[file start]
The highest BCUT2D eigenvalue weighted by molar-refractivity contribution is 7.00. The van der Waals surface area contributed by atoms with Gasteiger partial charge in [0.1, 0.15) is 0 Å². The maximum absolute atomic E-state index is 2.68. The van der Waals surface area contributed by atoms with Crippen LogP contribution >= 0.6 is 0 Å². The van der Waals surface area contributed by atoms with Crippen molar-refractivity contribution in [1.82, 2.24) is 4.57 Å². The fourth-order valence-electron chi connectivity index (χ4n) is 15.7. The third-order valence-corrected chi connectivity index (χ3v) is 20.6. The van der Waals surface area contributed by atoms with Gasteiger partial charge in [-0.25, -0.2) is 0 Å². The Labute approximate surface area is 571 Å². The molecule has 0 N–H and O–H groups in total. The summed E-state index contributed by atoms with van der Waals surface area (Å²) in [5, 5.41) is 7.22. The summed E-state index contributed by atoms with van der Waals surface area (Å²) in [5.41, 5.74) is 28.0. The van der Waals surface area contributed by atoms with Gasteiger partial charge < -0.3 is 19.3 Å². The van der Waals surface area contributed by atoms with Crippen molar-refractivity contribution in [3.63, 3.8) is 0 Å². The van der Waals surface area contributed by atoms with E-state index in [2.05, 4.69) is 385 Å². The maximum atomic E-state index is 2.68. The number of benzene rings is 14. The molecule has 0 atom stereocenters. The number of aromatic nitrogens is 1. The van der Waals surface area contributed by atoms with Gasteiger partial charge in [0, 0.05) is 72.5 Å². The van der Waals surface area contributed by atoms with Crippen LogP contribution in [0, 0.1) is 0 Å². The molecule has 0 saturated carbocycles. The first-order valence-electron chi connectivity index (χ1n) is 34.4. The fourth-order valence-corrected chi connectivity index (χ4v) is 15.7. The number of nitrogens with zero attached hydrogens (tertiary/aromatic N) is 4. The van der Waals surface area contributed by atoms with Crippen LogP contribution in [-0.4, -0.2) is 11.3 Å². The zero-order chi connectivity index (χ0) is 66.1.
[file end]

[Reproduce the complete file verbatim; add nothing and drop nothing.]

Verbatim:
The highest BCUT2D eigenvalue weighted by molar-refractivity contribution is 7.00. The van der Waals surface area contributed by atoms with Gasteiger partial charge in [0.1, 0.15) is 0 Å². The maximum absolute atomic E-state index is 2.68. The van der Waals surface area contributed by atoms with Crippen LogP contribution >= 0.6 is 0 Å². The van der Waals surface area contributed by atoms with Crippen molar-refractivity contribution in [1.82, 2.24) is 4.57 Å². The fourth-order valence-electron chi connectivity index (χ4n) is 15.7. The third-order valence-corrected chi connectivity index (χ3v) is 20.6. The van der Waals surface area contributed by atoms with Gasteiger partial charge in [-0.25, -0.2) is 0 Å². The Labute approximate surface area is 571 Å². The molecule has 0 N–H and O–H groups in total. The summed E-state index contributed by atoms with van der Waals surface area (Å²) in [5, 5.41) is 7.22. The summed E-state index contributed by atoms with van der Waals surface area (Å²) in [5.41, 5.74) is 28.0. The van der Waals surface area contributed by atoms with Gasteiger partial charge < -0.3 is 19.3 Å². The van der Waals surface area contributed by atoms with Crippen molar-refractivity contribution in [3.63, 3.8) is 0 Å². The van der Waals surface area contributed by atoms with E-state index in [2.05, 4.69) is 385 Å². The maximum atomic E-state index is 2.68. The number of benzene rings is 14. The molecule has 0 atom stereocenters. The number of aromatic nitrogens is 1. The van der Waals surface area contributed by atoms with Gasteiger partial charge in [0, 0.05) is 72.5 Å². The van der Waals surface area contributed by atoms with Crippen LogP contribution in [0, 0.1) is 0 Å². The molecule has 0 saturated carbocycles. The first-order valence-electron chi connectivity index (χ1n) is 34.4. The fourth-order valence-corrected chi connectivity index (χ4v) is 15.7. The number of nitrogens with zero attached hydrogens (tertiary/aromatic N) is 4. The van der Waals surface area contributed by atoms with Crippen LogP contribution in [-0.4, -0.2) is 11.3 Å². The zero-order chi connectivity index (χ0) is 66.1.